The Missouri Compromise: The Firebell in the Night
And provided also, That the further introduction of slavery or involuntary servitude be prohibited . . . and that all children of slaves, born within the said state, after the admission thereof into the union, shall be free, but may be held to service until the age of twenty-five years.1
When presented to the United States House of Representatives on February 13, 1819, these words galvanized one of the most intense and time- consuming debates in the country's brief history. For the next year, the discussion of this Tallmadge Amendment to the Missouri statehood bill over- shadowed all other business before the Congress. More important, this issue set the stage for the next forty years of acrimonious sectional debate that finally culminated in the Civil War. Over the next twelve months, Senators and Congressmen put forth most of the major arguments for and against slavery, and thoroughly debated the issues concerning the powers of Congress to control that institution.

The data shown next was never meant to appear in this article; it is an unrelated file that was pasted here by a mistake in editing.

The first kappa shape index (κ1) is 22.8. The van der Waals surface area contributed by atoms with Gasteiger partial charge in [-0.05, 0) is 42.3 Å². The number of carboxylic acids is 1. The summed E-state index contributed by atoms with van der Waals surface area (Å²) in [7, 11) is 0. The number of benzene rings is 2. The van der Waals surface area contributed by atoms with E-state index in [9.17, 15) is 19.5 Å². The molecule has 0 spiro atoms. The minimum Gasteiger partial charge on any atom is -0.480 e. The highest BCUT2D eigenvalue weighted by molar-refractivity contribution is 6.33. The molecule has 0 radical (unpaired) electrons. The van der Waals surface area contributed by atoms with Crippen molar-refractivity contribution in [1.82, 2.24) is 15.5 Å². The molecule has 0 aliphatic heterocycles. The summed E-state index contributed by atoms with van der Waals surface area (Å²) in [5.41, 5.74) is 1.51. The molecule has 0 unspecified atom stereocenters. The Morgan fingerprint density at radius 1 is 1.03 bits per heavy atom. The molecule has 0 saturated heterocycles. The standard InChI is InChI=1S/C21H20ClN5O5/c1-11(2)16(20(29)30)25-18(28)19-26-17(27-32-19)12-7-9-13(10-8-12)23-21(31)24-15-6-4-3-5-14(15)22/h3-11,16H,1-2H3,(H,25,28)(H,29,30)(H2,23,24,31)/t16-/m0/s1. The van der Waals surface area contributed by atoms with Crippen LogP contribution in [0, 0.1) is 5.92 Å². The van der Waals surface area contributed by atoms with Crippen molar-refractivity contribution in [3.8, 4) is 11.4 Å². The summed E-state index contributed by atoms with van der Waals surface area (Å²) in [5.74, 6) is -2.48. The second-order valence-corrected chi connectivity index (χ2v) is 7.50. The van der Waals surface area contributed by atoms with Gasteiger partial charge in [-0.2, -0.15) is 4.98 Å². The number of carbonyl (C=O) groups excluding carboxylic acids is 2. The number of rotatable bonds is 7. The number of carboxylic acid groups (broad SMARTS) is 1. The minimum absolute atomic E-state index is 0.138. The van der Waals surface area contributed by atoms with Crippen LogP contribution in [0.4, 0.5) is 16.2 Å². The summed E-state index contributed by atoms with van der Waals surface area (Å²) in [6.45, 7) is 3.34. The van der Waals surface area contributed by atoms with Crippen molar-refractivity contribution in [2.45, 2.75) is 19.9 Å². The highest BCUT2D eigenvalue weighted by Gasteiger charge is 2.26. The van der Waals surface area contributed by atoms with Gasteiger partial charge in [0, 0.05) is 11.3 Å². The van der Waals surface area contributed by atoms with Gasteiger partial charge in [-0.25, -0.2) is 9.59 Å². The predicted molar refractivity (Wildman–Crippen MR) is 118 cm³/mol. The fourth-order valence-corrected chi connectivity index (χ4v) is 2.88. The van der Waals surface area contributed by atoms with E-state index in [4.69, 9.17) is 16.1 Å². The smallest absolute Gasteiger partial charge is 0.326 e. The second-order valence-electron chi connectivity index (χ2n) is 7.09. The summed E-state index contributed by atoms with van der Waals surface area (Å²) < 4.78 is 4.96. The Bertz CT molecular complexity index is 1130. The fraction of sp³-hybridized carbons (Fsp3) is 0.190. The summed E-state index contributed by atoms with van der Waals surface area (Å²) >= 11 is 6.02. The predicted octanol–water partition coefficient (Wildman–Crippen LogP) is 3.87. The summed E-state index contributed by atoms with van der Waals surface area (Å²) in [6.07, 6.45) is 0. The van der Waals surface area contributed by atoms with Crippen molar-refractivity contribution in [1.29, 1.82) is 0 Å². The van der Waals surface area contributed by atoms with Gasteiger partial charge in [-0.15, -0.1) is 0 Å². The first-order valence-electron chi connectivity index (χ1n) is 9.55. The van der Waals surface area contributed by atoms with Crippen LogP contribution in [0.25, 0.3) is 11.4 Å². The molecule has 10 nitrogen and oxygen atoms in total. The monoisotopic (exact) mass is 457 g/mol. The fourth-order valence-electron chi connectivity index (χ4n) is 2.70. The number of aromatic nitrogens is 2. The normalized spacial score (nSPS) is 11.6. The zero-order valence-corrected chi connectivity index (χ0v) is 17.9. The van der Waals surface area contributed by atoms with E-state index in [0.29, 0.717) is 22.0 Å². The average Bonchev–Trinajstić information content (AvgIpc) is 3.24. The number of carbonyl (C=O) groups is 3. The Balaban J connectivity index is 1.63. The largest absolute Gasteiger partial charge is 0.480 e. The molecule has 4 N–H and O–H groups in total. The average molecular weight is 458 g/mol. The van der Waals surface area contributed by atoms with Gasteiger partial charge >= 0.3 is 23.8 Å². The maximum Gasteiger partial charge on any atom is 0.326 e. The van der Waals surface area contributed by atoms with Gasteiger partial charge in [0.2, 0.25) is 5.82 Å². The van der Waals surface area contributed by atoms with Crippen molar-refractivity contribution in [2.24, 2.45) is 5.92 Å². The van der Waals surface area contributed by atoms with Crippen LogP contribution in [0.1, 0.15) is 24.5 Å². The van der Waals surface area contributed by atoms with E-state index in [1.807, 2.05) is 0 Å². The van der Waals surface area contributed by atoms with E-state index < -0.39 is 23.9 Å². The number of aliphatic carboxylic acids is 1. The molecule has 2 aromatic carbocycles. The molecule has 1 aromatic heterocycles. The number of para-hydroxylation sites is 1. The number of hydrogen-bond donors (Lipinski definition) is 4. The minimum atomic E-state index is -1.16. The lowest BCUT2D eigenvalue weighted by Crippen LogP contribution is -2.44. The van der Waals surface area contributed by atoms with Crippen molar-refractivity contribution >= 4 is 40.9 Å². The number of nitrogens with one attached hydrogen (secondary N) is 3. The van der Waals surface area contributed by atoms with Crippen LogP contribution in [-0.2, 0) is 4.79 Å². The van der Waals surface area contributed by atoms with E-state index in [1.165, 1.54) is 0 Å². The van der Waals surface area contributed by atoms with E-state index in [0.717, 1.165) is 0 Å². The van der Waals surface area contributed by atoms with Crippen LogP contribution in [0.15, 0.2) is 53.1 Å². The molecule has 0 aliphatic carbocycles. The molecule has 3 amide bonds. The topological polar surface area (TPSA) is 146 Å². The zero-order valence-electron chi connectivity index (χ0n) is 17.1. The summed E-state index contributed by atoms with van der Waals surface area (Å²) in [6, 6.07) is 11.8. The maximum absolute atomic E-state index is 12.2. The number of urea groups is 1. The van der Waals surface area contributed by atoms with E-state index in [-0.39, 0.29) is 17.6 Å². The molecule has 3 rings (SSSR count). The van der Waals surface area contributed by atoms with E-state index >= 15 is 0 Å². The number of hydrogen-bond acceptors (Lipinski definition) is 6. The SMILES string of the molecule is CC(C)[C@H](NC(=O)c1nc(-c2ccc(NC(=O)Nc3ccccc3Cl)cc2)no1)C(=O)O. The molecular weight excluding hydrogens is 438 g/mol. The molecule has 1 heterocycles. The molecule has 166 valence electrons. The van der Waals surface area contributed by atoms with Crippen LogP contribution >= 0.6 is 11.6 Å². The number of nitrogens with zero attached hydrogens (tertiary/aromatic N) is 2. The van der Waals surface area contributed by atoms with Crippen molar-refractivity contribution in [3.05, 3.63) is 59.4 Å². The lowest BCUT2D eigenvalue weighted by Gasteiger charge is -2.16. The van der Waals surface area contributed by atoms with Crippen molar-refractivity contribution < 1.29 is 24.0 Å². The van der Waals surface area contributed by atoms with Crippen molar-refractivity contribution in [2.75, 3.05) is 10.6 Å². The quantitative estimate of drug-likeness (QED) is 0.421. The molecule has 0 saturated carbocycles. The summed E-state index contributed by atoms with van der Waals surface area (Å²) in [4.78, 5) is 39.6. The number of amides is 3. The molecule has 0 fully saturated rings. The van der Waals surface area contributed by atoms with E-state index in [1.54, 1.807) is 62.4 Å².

Henry Clay, who was later credited with engineering a compromise solution, wrote to John J. Crittenden on January 29, 1820: "The Missouri subject monopolizes all our conversations, all our thoughts and for three weeks at least to come, will all our time."2 What was the issue and the problem?
Several northern Congressmen, led by James Tallmadge of New York, saw the admission of Missouri as an opportunity to limit the spread of slavery. While abolition of the peculiar institution was not the rabid issue it became in the 1830s and 1840s, there was abolition support in both North and South. The northern states had abolished slavery by this time, and there were numerous southerners who, privately at least, denounced the practice. In these debates, for example, Robert Reid, a Congressman from Georgia, remarked on February 1, 1820, that slavery, "is an unnatural state; a dark cloud which obscures half the luster of our free institutions."3